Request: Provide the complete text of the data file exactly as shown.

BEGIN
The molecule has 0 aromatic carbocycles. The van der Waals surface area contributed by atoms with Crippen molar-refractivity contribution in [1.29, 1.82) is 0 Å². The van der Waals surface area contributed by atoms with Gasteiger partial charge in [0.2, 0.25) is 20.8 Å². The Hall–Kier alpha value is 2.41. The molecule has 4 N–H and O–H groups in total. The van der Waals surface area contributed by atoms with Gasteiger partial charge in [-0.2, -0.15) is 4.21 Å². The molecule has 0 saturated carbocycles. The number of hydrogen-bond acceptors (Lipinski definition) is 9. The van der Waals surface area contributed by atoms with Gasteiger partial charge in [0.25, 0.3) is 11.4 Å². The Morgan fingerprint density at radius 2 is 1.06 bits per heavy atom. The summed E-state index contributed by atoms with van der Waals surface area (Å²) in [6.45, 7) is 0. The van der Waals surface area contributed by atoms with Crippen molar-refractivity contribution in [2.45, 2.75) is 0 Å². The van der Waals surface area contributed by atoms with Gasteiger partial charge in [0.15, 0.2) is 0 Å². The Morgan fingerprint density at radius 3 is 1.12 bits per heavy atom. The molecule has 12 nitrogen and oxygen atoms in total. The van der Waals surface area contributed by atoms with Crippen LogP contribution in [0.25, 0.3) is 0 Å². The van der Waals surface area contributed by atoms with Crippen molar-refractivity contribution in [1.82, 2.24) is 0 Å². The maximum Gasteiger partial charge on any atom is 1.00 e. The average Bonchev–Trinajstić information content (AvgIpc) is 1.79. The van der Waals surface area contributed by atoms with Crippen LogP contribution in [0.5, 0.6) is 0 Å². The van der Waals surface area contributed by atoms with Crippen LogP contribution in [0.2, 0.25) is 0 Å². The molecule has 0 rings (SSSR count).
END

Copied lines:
The molecule has 0 aromatic carbocycles. The van der Waals surface area contributed by atoms with Crippen molar-refractivity contribution in [1.29, 1.82) is 0 Å². The van der Waals surface area contributed by atoms with Gasteiger partial charge in [0.2, 0.25) is 20.8 Å². The Hall–Kier alpha value is 2.41. The molecule has 4 N–H and O–H groups in total. The van der Waals surface area contributed by atoms with Gasteiger partial charge in [-0.2, -0.15) is 4.21 Å². The molecule has 0 saturated carbocycles. The number of hydrogen-bond acceptors (Lipinski definition) is 9. The van der Waals surface area contributed by atoms with Gasteiger partial charge in [0.25, 0.3) is 11.4 Å². The Morgan fingerprint density at radius 2 is 1.06 bits per heavy atom. The summed E-state index contributed by atoms with van der Waals surface area (Å²) in [6.45, 7) is 0. The van der Waals surface area contributed by atoms with Crippen molar-refractivity contribution in [2.45, 2.75) is 0 Å². The van der Waals surface area contributed by atoms with Gasteiger partial charge in [0.15, 0.2) is 0 Å². The Morgan fingerprint density at radius 3 is 1.12 bits per heavy atom. The molecule has 12 nitrogen and oxygen atoms in total. The van der Waals surface area contributed by atoms with Crippen LogP contribution in [0.25, 0.3) is 0 Å². The van der Waals surface area contributed by atoms with Crippen molar-refractivity contribution in [1.82, 2.24) is 0 Å². The maximum Gasteiger partial charge on any atom is 1.00 e. The average Bonchev–Trinajstić information content (AvgIpc) is 1.79. The van der Waals surface area contributed by atoms with Crippen LogP contribution in [0.5, 0.6) is 0 Å². The van der Waals surface area contributed by atoms with Crippen LogP contribution in [0.2, 0.25) is 0 Å². The molecule has 0 rings (SSSR count).